This series took place in an apartment building, numbered 227. The cast would frequently be found sitting outside on a large set of stone stairs, in some discussion that would unfold into the weekly plot line.
A group of girls attending a boarding school experience the joys and the trials of adolescence under the guiding hand of housemother Edna Garrett. Later in the series, Mrs. Garrett is ... See full summary »
Al Bundy is a misanthropic women's shoe salesman with a miserable life. He hates his job, his wife is lazy, his son is dysfunctional (especially with women), and his daughter is dim-witted and promiscuous.
Life in the Chicago projects is never easy, However, the Evans family never gives up trying to make the best of things. While Florida and James struggle to provide for their family, their sons J.J., an aspiring painter, Micheal, the undying political crusader, causing trouble while their sister, Thelma, stands between them as the voice of reason. Living in the same building were Willona Woods, Florida's best friend from High School who provided support, love and gossip and Nathan Bookman, the overweight janitor who gave them grief and was the butt of alot of fat jokes, especially Willona who often referred to him as Buffalo Butt or Booger. Life, at least, is never boring while they fight to keep their heads above water and one day leave the projects, which they did in the series finale. Sadly, it was without James who was killed off in the 4th season. Written by
Mike Evans left his role (as Lionel) on "The Jeffersons" in order to work behind-the-scenes as a writer for "Good Times". When "Good Times" ended in 1979, Evans returned to "The Jeffersons". During his absence from "The Jeffersons", the role of Lionel was played by Damon Evans (no relation to Mike Evans). See more »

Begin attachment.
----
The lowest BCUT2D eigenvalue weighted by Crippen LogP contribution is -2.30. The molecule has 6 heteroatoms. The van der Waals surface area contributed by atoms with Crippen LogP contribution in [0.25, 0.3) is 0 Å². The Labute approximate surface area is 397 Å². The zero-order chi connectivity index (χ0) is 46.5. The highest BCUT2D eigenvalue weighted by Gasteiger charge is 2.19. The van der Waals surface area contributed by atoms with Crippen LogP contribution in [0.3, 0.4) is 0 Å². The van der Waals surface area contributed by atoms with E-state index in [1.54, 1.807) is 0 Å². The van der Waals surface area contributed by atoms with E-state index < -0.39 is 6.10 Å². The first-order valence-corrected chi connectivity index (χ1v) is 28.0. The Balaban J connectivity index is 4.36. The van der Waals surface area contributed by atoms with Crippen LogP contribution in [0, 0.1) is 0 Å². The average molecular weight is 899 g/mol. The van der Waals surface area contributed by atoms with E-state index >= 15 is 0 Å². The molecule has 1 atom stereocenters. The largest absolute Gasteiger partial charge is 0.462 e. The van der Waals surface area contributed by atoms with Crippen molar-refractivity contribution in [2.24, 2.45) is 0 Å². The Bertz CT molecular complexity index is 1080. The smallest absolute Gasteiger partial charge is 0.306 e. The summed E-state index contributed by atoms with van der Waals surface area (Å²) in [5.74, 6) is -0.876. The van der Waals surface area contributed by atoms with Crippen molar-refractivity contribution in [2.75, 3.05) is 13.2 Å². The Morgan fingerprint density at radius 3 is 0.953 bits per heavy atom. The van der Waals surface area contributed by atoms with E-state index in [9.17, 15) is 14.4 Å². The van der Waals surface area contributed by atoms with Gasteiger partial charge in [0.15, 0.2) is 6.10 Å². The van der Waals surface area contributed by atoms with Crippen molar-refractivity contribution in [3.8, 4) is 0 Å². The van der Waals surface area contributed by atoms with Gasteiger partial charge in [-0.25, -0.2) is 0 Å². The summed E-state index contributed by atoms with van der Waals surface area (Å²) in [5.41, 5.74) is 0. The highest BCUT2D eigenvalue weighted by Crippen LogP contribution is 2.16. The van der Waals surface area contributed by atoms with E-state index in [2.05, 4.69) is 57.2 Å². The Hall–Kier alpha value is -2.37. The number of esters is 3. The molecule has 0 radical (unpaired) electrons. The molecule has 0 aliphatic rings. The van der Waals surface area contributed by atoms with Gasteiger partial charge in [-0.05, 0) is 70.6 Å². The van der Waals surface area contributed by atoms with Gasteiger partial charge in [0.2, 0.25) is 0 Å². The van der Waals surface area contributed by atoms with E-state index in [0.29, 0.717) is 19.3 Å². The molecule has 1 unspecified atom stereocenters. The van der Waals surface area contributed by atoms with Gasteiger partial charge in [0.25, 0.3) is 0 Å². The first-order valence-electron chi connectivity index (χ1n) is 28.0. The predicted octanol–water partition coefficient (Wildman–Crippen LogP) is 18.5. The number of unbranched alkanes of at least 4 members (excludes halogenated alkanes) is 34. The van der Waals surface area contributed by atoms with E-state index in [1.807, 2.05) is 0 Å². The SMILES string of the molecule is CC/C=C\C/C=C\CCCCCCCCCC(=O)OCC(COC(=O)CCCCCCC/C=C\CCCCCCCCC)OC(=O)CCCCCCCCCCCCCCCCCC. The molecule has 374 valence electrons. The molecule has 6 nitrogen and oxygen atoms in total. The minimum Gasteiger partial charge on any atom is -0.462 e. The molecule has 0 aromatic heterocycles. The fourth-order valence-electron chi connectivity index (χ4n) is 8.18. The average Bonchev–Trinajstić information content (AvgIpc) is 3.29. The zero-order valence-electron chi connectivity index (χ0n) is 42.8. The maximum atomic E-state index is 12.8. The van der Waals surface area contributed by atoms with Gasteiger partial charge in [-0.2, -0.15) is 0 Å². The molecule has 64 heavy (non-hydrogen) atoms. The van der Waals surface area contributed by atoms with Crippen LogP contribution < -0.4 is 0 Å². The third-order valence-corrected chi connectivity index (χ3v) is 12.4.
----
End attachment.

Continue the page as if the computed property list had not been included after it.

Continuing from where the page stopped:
[after discovering J.J's illegal gambling]
J.J, there are two roads out of the ghetto. So far, we've managed to stay on the right road.
That's what's taking us so long to get out of here! Look, Ma, tell me one dude in the projects who's got a future that ain't in the rackets.
You, because you just resigned.
Oh, no, Ma. It's MY way out and I'm going to take it.
Then you can start by getting out of here.
Oh, come one, Ma...
[moves forward to hug Florida]
[...] See more »
This is one of my all time favorite shows. This show, to me reflected on the good side of poverty. Although the Evans family was poor and lived in the projects, they had each other. No matter how much the family suffered financially, they never turned to crime or other illegal actions to make ends meet. Throughout those times, many African American families consisted of a single mom with numerous kids. The Evans family had both parents providing stabilty and shelter for them. This show was excellent. However, there was one little pesky problem that always seemed to bother me. It seemed as if every other season, fiesty neighbor and friend Willona, always received the same promotion on her job. Everytime Willona came in with"great news", she would informed them that she was just made the "head buyer" for the boutique. Interesting...
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